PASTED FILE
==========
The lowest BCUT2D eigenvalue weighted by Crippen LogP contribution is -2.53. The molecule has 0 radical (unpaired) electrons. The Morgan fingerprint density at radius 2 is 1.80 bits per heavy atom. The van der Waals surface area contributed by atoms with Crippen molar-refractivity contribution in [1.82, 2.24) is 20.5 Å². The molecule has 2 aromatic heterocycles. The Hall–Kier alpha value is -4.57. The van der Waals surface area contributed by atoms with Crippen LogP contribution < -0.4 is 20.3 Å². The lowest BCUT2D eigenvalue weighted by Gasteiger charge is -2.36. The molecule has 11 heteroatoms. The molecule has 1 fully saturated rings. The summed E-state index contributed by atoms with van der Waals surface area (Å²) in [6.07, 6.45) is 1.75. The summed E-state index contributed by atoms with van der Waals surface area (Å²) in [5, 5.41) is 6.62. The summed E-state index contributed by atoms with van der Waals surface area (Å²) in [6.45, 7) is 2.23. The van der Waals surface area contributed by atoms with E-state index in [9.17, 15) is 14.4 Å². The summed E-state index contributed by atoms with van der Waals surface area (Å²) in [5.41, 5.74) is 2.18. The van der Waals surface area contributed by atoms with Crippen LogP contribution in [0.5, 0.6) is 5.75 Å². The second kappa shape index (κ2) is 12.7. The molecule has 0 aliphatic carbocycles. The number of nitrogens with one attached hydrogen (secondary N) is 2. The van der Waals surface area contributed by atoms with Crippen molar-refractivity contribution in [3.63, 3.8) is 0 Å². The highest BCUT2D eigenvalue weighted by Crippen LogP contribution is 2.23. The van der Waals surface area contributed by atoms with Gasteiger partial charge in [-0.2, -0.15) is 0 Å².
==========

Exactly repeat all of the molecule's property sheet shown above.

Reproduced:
The lowest BCUT2D eigenvalue weighted by Crippen LogP contribution is -2.53. The molecule has 0 radical (unpaired) electrons. The Morgan fingerprint density at radius 2 is 1.80 bits per heavy atom. The van der Waals surface area contributed by atoms with Crippen molar-refractivity contribution in [1.82, 2.24) is 20.5 Å². The molecule has 2 aromatic heterocycles. The Hall–Kier alpha value is -4.57. The van der Waals surface area contributed by atoms with Crippen LogP contribution < -0.4 is 20.3 Å². The lowest BCUT2D eigenvalue weighted by Gasteiger charge is -2.36. The molecule has 11 heteroatoms. The molecule has 1 fully saturated rings. The summed E-state index contributed by atoms with van der Waals surface area (Å²) in [6.07, 6.45) is 1.75. The summed E-state index contributed by atoms with van der Waals surface area (Å²) in [5, 5.41) is 6.62. The summed E-state index contributed by atoms with van der Waals surface area (Å²) in [6.45, 7) is 2.23. The van der Waals surface area contributed by atoms with E-state index in [9.17, 15) is 14.4 Å². The summed E-state index contributed by atoms with van der Waals surface area (Å²) in [5.41, 5.74) is 2.18. The van der Waals surface area contributed by atoms with Crippen LogP contribution in [0.5, 0.6) is 5.75 Å². The second kappa shape index (κ2) is 12.7. The molecule has 0 aliphatic carbocycles. The number of nitrogens with one attached hydrogen (secondary N) is 2. The van der Waals surface area contributed by atoms with Crippen molar-refractivity contribution in [3.63, 3.8) is 0 Å². The highest BCUT2D eigenvalue weighted by Crippen LogP contribution is 2.23. The van der Waals surface area contributed by atoms with Gasteiger partial charge in [-0.2, -0.15) is 0 Å².